Tye Sheridan, Emory Cohen, Bel Powley
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Considerably more fun than it has any right to be, Detour has its cake and manages to eat it as well.
Young law student Harper (Tree of Life’s Tye Sheridan) believes that his parasitic, philandering step-father Vincent (True Blood’s Stephen Moyer) coordinated the car crash that sent Harper’s mother into the coma from which she has never awoken. As Harper drinks away his sorrows in a half-empty bar he’s approached by Johnny Ray (Emory Cohen), a borderline psychotic hustler and pimp Harper manages to recruit over the course of the evening into a half-arsed plan to kill his step-dad while he’s in Las Vegas on business. The next day, a hungover Harper is reluctantly launched on a road trip to Vegas with Johnny and his travelling companion, a brutalised stripper/girlfriend named Cherry (Bel Powley).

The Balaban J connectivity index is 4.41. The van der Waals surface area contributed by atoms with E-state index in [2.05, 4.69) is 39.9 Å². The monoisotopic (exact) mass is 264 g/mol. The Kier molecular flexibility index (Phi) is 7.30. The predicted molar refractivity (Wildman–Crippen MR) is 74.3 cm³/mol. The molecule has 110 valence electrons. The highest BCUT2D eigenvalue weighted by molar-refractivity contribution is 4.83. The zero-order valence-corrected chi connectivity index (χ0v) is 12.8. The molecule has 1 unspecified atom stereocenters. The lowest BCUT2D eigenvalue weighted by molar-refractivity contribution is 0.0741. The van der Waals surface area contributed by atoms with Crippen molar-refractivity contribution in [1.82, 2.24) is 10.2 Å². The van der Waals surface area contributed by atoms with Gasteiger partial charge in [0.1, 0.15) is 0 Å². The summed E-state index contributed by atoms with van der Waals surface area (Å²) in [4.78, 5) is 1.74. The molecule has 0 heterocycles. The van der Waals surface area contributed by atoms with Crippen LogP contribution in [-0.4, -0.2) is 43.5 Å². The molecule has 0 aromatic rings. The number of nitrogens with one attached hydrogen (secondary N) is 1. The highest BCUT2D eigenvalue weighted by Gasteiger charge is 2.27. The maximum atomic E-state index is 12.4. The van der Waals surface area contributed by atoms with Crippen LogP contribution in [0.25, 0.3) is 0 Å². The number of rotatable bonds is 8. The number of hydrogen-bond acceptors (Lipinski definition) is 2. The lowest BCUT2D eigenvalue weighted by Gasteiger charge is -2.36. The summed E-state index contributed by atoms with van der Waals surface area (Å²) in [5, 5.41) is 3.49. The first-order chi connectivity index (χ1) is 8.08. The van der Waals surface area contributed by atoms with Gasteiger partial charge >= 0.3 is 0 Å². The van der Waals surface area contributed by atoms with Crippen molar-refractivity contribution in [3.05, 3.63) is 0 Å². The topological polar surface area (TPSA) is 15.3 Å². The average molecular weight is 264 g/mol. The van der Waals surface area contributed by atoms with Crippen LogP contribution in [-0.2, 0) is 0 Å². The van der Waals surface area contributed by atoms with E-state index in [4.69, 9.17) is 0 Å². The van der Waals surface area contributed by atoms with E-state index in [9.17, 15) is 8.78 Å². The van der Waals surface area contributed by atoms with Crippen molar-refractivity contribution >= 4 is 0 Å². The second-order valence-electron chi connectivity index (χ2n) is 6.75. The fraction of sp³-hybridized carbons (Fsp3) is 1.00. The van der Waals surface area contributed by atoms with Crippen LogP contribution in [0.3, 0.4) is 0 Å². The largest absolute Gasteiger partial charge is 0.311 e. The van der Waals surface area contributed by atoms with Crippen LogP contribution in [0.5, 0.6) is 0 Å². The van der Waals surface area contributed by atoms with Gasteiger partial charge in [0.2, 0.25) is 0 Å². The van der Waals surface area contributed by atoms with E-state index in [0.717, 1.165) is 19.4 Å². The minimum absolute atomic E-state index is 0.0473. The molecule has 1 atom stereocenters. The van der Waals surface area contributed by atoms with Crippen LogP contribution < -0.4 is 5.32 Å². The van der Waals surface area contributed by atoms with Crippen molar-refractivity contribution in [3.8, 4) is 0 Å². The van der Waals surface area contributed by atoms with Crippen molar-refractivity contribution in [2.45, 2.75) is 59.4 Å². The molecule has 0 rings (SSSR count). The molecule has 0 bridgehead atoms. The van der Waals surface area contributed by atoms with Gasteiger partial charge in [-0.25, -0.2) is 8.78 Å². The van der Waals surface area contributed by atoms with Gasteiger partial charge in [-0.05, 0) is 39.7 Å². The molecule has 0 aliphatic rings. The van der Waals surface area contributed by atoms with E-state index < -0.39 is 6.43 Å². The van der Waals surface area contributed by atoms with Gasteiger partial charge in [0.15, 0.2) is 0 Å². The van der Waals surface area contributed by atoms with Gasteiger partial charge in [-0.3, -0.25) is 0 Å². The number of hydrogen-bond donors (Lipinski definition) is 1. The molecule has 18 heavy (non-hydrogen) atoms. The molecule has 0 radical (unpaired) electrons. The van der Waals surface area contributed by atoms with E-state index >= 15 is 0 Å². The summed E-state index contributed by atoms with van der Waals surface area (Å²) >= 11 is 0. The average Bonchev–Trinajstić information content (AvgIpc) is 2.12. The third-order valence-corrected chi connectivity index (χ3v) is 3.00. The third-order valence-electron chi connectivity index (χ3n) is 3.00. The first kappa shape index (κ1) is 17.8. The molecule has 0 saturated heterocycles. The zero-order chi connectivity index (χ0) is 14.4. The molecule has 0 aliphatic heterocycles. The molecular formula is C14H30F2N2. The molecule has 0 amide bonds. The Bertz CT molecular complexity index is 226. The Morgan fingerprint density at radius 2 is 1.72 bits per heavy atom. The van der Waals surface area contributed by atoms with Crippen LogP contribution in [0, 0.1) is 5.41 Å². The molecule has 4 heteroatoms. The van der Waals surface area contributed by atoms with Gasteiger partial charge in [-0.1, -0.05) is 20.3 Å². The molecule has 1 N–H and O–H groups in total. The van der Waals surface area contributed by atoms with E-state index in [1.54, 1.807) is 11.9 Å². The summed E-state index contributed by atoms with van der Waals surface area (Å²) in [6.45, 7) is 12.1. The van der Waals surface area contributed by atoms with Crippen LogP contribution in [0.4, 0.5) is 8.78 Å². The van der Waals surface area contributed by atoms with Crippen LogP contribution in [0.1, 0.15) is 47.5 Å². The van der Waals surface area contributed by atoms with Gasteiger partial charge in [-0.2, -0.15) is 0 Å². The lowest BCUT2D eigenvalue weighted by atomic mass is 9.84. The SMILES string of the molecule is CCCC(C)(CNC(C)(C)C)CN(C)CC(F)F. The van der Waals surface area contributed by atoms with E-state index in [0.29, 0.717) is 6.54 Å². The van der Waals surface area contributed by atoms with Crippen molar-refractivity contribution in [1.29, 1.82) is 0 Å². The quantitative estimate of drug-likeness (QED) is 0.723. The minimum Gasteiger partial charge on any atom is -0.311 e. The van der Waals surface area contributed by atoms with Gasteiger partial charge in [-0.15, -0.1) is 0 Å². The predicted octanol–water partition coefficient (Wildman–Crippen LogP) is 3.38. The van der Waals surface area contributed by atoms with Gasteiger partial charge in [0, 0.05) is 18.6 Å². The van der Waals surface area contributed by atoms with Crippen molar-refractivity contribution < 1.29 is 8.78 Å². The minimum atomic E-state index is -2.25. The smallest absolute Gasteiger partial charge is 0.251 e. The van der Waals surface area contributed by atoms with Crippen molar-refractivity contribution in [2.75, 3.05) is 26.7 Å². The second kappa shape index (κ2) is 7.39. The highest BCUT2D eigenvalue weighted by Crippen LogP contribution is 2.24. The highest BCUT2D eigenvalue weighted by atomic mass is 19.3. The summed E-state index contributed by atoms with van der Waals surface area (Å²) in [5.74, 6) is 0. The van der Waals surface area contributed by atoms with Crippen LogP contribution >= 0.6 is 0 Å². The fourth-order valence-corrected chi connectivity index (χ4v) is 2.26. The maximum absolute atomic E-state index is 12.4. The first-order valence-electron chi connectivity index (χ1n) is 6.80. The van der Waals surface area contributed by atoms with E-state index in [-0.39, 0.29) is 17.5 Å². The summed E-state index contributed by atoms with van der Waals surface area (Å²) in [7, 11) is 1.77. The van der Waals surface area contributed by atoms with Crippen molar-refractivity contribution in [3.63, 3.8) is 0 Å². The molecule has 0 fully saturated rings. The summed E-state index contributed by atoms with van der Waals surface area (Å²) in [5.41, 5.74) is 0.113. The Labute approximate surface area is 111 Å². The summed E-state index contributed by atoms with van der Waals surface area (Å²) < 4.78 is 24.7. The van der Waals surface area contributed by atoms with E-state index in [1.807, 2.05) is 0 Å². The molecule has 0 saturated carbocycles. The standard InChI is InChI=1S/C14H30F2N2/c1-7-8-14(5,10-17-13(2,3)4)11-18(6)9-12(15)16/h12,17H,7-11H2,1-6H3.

It’s at this point that the narrative begins to flip back-and-forth between one possible sequence of scenarios whereby Harper refuses to leave with Johnny and Cherry for their Vegas-bound adventure and another scenario, where he does leave with them. Both courses of action lead to dark and violent journeys. It’s the same device seen in Sliding Doors with Gwyneth Paltrow however it’s been retooled to suit a noir narrative.
Christopher Smith’s (Creep, Triangle, Black Death) direction is impressively taut and focused, clearly rebelling in the neo-noir genre theatrics. He references the Paul Newman film Harper, riffs on Brian De Palma’s heavy use of split-screen and even includes a clip from the bleak 1946 noir, Detour, starring Tom Neal and Ann Savage, as if to emphasise the cinematic lineage which inspired this story. The cast are all impressive, particularly Cohen, who is malevolent and tortured within the same beat. In the Name of the Father’s John Lynch also earns a mention, in his brief but disturbingly intense role as Frank, a drug dealer looking for a debt to be repaid. The film’s structure is jarring but it’s never overly-complex and it’s never less than compelling. It even manages to subvert expectations at one stage in the narrative, by flipping perceptions on their head once more. Considerably more fun than it has any right to be, Detour has its cake and manages to eat it as well.